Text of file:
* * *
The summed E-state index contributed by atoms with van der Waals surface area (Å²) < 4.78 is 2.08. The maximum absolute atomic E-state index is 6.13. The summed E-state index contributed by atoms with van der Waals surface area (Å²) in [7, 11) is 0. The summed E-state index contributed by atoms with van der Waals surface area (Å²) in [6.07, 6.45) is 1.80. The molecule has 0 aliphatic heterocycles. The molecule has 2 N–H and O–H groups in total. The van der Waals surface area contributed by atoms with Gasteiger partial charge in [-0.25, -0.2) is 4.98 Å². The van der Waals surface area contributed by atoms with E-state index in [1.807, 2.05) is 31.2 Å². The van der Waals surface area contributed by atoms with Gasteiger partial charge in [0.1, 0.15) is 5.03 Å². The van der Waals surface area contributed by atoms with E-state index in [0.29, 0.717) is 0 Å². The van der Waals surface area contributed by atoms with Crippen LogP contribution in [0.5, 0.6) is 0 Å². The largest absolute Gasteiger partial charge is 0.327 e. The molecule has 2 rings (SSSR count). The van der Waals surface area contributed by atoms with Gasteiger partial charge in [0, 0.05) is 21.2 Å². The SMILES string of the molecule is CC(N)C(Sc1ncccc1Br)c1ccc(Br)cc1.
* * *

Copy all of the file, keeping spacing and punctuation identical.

The summed E-state index contributed by atoms with van der Waals surface area (Å²) < 4.78 is 2.08. The maximum absolute atomic E-state index is 6.13. The summed E-state index contributed by atoms with van der Waals surface area (Å²) in [7, 11) is 0. The summed E-state index contributed by atoms with van der Waals surface area (Å²) in [6.07, 6.45) is 1.80. The molecule has 0 aliphatic heterocycles. The molecule has 2 N–H and O–H groups in total. The van der Waals surface area contributed by atoms with Gasteiger partial charge in [-0.25, -0.2) is 4.98 Å². The van der Waals surface area contributed by atoms with E-state index in [1.807, 2.05) is 31.2 Å². The van der Waals surface area contributed by atoms with Gasteiger partial charge in [0.1, 0.15) is 5.03 Å². The van der Waals surface area contributed by atoms with E-state index in [0.29, 0.717) is 0 Å². The van der Waals surface area contributed by atoms with Crippen LogP contribution in [0.5, 0.6) is 0 Å². The largest absolute Gasteiger partial charge is 0.327 e. The molecule has 2 rings (SSSR count). The van der Waals surface area contributed by atoms with Gasteiger partial charge in [0, 0.05) is 21.2 Å². The SMILES string of the molecule is CC(N)C(Sc1ncccc1Br)c1ccc(Br)cc1.